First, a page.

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World History I - World War I: Imperialism and Causes of WW1

From the World Book Online

World War I (1914-1918) was a conflict that involved more countries and caused greater destruction than any other war up to its time. Following an assassination in Bosnia-Herzegovina, a system of military alliances(agreements) plunged the main European powers into a war that lasted four years. The war took the lives of about 9 million troops and more than 6 million civilians. World War I is sometimes called the Great War.

A number of developments contributed to the awful bloodshed of World War I. Military drafts raised larger armies than ever before. Industries equipped those armies with new and dangerous weapons. Barbed wire slowed the movement of troops across the battlefield, and machine guns fired hundreds of shots in less than a minute. Armies fought from vast systems of trenches (fortified ditches). Government propaganda (communication intended to shape people’s beliefs) whipped up support by making enemy nations seem villainous.

The conditions that led to World War I took shape over several decades. The unification of Germany in 1871 had created a powerful and fast-growing new state in the heart of Europe. In the early 1900’s, Germany’s quest for power caused a series of crises. Armed forces expanded, and Europe’s great powers formed alliances and prepared for war.

An assassination on June 28, 1914, sparked the outbreak of World War I. That day, a gunman shot down Archduke Franz Ferdinand of Austria-Hungary. The shooting took place in Sarajevo, the capital of Austria-Hungary's province of Bosnia-Herzegovina. Austria-Hungary and Serbia had long-running tensions, and Austria-Hungary believed Serbia's government was behind the assassination. Austria-Hungary declared war on Serbia.

When the fighting began, each nation’s allies became involved in the conflict.FranceRussia, and the United Kingdom—collectively known as the Entente—backed Serbia. They opposed the Central Powers, made up of Austria-Hungary and Germany. Other countries later joined each alliance. The Entente and its allies came to be known as the Allies.

Germany won early victories on the main European battlefronts. On the Western Front, France and the United Kingdom halted the German advance in September 1914. The opposing armies then fought from trenches that stretched across Belgium and northeastern France. The Western Front hardly moved for the next 3 1/2 years. On the Eastern Front, Russia battled Germany and Austria-Hungary. The fighting there seesawed back and forth until 1917. That year, revolution broke out in Russia, and a new Russian government asked for a truce.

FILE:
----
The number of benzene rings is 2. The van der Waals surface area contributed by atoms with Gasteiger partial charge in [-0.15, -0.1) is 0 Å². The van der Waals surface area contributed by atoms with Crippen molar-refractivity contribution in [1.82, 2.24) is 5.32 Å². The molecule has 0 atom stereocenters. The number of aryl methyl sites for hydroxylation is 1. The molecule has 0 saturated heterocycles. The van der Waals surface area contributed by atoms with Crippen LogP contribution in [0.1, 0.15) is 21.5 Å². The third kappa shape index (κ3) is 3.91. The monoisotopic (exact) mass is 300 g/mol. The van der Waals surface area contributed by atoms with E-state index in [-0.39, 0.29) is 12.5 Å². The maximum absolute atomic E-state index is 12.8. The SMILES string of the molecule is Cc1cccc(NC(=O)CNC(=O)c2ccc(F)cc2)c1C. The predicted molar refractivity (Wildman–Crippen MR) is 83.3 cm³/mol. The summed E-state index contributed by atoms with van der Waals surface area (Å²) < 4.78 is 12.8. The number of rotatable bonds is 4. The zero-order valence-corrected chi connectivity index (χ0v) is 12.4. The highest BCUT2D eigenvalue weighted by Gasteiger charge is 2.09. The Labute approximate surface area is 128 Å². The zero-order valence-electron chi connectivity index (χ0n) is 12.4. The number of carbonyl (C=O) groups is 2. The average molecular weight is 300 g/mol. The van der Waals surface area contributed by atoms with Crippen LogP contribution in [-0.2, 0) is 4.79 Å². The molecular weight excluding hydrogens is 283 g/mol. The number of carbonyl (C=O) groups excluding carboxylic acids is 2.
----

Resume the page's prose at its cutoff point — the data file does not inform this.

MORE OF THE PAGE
The United States remained neutral at first. However, many Americans turned against the Central Powers after German submarines began sinking unarmed ships. In 1917, the United States joined the Allies. The support of the United States gave the Allies the resources and resolve they needed to win the war. In the fall of 1918, the Central Powers surrendered.

World War I had results that none of the warring nations had foreseen. The war helped topple monarchs in Austria-Hungary, Germany, and Russia. The peace treaties after the war carved new countries out of the defeated powers. Europe never regained the leading position in world affairs that it had before the war. The continent’s weakened condition led to the rise of extreme political groups in some nations. Conditions in Europe at the end of the war set the stage for further devastation in World War II (1939-1945).

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Source: Neiberg, Michael S. "World War I." World Book Student, World Book, 2017, www.worldbookonline.com/student/article?id=ar610440. Accessed 19 Nov. 2017.

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